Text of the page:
Two words often used as synonyms when treating dispensationalism are nevertheless quite different in their specific meaning. These should be considered separately.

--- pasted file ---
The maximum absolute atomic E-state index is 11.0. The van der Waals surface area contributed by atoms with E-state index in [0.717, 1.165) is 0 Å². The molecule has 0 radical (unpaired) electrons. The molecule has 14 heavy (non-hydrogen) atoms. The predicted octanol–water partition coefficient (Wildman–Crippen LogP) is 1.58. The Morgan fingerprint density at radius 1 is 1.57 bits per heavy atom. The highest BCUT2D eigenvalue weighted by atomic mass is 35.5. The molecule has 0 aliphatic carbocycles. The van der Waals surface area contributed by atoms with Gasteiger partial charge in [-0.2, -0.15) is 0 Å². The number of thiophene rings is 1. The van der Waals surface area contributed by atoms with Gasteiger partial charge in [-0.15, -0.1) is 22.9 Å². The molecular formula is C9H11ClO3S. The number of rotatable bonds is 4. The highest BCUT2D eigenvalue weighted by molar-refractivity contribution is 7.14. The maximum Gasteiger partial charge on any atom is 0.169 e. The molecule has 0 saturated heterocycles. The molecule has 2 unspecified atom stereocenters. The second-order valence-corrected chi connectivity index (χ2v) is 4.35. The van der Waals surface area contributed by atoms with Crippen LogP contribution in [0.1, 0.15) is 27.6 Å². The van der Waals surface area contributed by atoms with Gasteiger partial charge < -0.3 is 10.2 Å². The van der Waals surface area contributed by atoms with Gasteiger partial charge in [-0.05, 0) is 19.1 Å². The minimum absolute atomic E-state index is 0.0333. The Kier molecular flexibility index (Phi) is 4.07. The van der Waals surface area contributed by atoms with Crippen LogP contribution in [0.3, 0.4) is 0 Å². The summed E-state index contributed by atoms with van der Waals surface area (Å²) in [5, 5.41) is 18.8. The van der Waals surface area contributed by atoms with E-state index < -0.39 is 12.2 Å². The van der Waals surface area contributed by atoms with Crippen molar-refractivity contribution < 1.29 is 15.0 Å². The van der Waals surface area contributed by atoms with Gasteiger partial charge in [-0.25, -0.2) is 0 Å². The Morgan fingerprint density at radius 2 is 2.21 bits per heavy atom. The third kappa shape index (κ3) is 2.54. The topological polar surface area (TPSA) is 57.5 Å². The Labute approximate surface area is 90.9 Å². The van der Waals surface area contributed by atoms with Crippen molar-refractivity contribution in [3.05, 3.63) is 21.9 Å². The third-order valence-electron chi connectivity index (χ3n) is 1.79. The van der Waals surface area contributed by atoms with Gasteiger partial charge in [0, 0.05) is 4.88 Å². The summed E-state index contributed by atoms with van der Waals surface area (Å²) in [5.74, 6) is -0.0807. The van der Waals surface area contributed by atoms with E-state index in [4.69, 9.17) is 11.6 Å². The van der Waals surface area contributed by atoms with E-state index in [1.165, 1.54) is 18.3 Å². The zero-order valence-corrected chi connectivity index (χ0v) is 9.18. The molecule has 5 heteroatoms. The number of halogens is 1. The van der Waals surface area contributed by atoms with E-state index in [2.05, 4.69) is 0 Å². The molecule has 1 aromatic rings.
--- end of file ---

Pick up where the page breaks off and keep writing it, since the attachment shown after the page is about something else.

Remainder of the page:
1. Age. (aiwv). This term, which is translated world thirty-one times in the Authorized Version of the New Testament, means a block or period of time. It hardly need be said that there is no observable relation between the English noun world and a period of time. By reason of this confusion in terms, the whole revelation respecting successive ages was soon lost to view because of the translation. A clear illustration of how the translators worked is set forth in Hebrews. 1:1-2, which in the popular Authorized Version reads: "God, who at sundry times and in divers manners spake in time past unto the fathers by the prophets, hath in these last days spoken unto us by his Son, whom he hath appointed heir of all things, by whom also he made the worlds." Here the translation worlds has come from aiwv and by this term it is here declared that Christ arranged or programmed the successive ages of time. The disclosure is not the same as in verse 10 of the same chapter which states that Christ created all material things. No estimate could ever be made of the misunderstandings which have followed this error in translation. The same is true of the thirty-one instances where the rendering world is used in place of age. A notable passage on this point is Matthew 13:38-40: "The field is the world; the good seed are the children of the kingdom; but the tares are the children of the wicked one; the enemy that sowed them is the devil; the harvest is the end of the world; and the reapers are the angels. As therefore the tares are gathered and burned in the fire; so shall it be in the end of this world" (cf. Matt. 13:49; 24:3; 28:20; Mark 4:19; 10:30; Rom. 12:2; 1 Cor. 2:6; 2 Cor. 4:4; Gal. 1:4; Eph. 2:2; 2 Tim. 4:10; Heb. 11:3). Here in the first instance the field is said to be the cosmos world, while in the second and third instances the harvest is the consummation of the age, and not the end of the material world as the Authorized Version translation implies. In another notable passage—Matthew 24:3—reference is not made to the present age, but to the Jewish age which has yet seven years to run after this one has been completed. The disciples knew little of this present unforeseen age at the time that Christ was speaking. The sign of the end for the Jewish age, however, is declared in Matthew 24:15 and in answer to the question respecting this age as seen in verse 3. The evil one referred to by Christ as the sign is described in 2 Thessalonians 2:3-10 and there it has been said that he will not appear until the removal of the Church. The Mosaic age, which extended from the giving of the law to the law's end in the death of Christ, was interrupted by the intercalary age known as "the times of the Gentiles," which intercalation period began with the captivities and ends with the glorious reappearing of Christ. Accounting for a portion of this Gentile era God did measure out 490 years relative to Israel, which time along with "Gentile times" was nevertheless broken into by the present unforeseen intercalary age of the Church. The final tribulation period is measured in time by definitely predicted years for Israel, while the character of that period is delineated by the feet and toes of the colossal image which record the end of Gentile times.